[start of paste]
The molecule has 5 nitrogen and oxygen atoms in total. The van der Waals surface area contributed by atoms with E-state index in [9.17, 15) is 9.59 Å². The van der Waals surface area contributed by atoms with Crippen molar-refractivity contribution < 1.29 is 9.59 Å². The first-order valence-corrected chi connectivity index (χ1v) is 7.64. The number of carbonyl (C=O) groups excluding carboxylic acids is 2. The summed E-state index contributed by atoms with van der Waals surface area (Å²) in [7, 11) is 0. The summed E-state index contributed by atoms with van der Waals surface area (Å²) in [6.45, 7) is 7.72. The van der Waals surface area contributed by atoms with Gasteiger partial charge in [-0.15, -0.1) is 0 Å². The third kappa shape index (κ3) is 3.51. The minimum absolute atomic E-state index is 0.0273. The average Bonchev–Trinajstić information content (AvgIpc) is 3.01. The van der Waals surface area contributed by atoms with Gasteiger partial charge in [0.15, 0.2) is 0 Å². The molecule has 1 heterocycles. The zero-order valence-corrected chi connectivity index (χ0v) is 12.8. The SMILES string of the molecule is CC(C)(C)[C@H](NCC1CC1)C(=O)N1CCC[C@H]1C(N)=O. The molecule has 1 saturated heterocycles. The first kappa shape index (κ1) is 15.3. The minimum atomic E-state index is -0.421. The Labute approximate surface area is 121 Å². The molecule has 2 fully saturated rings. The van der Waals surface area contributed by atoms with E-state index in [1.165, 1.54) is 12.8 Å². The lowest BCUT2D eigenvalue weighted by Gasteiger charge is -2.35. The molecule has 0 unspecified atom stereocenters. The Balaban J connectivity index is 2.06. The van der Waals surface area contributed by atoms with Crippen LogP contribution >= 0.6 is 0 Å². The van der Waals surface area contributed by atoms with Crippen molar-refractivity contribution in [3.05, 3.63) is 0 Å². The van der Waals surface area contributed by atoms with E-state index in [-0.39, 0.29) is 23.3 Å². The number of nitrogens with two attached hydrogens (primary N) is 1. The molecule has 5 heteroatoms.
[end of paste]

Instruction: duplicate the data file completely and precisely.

The molecule has 5 nitrogen and oxygen atoms in total. The van der Waals surface area contributed by atoms with E-state index in [9.17, 15) is 9.59 Å². The van der Waals surface area contributed by atoms with Crippen molar-refractivity contribution < 1.29 is 9.59 Å². The first-order valence-corrected chi connectivity index (χ1v) is 7.64. The number of carbonyl (C=O) groups excluding carboxylic acids is 2. The summed E-state index contributed by atoms with van der Waals surface area (Å²) in [7, 11) is 0. The summed E-state index contributed by atoms with van der Waals surface area (Å²) in [6.45, 7) is 7.72. The van der Waals surface area contributed by atoms with Gasteiger partial charge in [-0.15, -0.1) is 0 Å². The third kappa shape index (κ3) is 3.51. The minimum absolute atomic E-state index is 0.0273. The average Bonchev–Trinajstić information content (AvgIpc) is 3.01. The van der Waals surface area contributed by atoms with Gasteiger partial charge in [0.15, 0.2) is 0 Å². The molecule has 1 heterocycles. The zero-order valence-corrected chi connectivity index (χ0v) is 12.8. The SMILES string of the molecule is CC(C)(C)[C@H](NCC1CC1)C(=O)N1CCC[C@H]1C(N)=O. The molecule has 1 saturated heterocycles. The first kappa shape index (κ1) is 15.3. The minimum atomic E-state index is -0.421. The Labute approximate surface area is 121 Å². The molecule has 2 fully saturated rings. The van der Waals surface area contributed by atoms with E-state index in [1.165, 1.54) is 12.8 Å². The lowest BCUT2D eigenvalue weighted by Gasteiger charge is -2.35. The molecule has 0 unspecified atom stereocenters. The Balaban J connectivity index is 2.06. The van der Waals surface area contributed by atoms with Crippen LogP contribution >= 0.6 is 0 Å². The van der Waals surface area contributed by atoms with Crippen molar-refractivity contribution in [3.05, 3.63) is 0 Å². The van der Waals surface area contributed by atoms with E-state index in [-0.39, 0.29) is 23.3 Å². The number of nitrogens with two attached hydrogens (primary N) is 1. The molecule has 5 heteroatoms.